1975 – Bultaco Sherpa T model 159 ‘Manuel Soler’ – a factory photograph showing the ignition side – image courtesy of The John Hulme Catalogue Archive/Trial Magazine UK

The 1975 Sherpa model 159 is refered to in Spain as the ‘Manuel Soler’ model as much of the bikes development was down to Soler’s input when riding the prototype version in national and then world trials.

Soler was responsible in testing and writing reports for the factory technicians to make improvements and once said that the Bultaco factory at San Adria De Besos was in effect the family garage.

Manuel Soler told Trials Guru in 2013 when on a visit to Scotland: “The Bultaco factory was our garage, all our motorcycles were stored and worked on there by the firm’s mechanics. Even my little bike was there for a long time. When the factory closed, all my bikes and those of my cousin Ignacio were sold by the liquidators. I was a development rider and every day I tested Sherpas, made a written report and made suggestions on how to improve them, it was my job”.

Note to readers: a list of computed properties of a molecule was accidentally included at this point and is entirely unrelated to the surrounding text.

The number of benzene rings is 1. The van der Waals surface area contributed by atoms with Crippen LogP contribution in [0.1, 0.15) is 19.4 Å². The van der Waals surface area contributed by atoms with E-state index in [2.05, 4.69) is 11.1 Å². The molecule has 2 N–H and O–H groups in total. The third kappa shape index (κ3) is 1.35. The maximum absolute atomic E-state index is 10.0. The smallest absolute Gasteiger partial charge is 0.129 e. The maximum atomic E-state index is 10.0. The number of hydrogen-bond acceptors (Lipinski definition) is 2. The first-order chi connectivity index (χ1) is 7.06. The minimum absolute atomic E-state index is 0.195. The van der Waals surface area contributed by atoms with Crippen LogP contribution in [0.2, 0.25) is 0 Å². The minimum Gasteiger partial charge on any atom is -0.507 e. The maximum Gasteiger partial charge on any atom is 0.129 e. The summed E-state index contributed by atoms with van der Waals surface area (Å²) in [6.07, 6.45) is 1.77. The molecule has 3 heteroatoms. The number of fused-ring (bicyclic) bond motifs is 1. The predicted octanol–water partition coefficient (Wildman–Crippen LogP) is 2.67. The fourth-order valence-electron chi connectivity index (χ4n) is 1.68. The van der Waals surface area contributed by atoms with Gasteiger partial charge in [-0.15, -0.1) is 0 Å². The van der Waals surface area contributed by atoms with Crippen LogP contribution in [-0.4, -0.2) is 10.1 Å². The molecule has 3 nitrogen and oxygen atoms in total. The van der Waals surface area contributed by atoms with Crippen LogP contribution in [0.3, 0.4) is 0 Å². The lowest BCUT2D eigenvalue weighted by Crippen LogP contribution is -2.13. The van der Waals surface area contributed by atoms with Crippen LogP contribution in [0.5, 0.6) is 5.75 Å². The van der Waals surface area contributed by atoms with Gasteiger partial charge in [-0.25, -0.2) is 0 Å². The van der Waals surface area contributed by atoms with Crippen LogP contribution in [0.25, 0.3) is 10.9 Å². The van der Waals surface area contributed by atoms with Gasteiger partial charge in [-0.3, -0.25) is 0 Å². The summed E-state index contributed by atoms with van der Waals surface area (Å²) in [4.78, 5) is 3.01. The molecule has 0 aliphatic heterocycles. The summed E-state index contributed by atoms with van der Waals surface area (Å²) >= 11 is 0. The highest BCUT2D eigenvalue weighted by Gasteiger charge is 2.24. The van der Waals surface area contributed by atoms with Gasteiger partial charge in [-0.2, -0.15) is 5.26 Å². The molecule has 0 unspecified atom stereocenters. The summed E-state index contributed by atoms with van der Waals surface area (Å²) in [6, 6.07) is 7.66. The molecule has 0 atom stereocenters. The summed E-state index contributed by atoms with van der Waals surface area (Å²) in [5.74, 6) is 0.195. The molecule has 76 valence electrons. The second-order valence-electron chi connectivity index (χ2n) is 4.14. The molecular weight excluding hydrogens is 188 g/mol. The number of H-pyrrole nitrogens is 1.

Manuel Soler on a 325cc Bultaco Sherpa at the Highland Classic 2 Day Trial in 2013 in Scotland – Photo copyright: Donald Young, Stonehaven.

With the demise of the Bultaco company in 1980, Soler moved camps to ride for the rival Montesa manufacturer and latterly the Merlin, under the control of Ignacio Bulto.

Bultaco publicity from 1975 showing Manuel Soler and advertising that Bultaco Motorcycles and Soler were Spanish Trials Champions.

More on Manuel Soler in an interview in 2019 by Todotrial

HERE

Frank Hildrick dies

Frank Hildrick, from Helmsley, North Yorkshire, died at York Hospital, on Sunday, 8th November, aged 75.

On leaving school, Frank fully intended going into journalism but, for whatever reason, he got side-tracked and worked as a travelling mechanic for the Forestry before beginning his own garage/taxi business. He then worked at Perry Slingsby Systems building underwater equipment until retirement.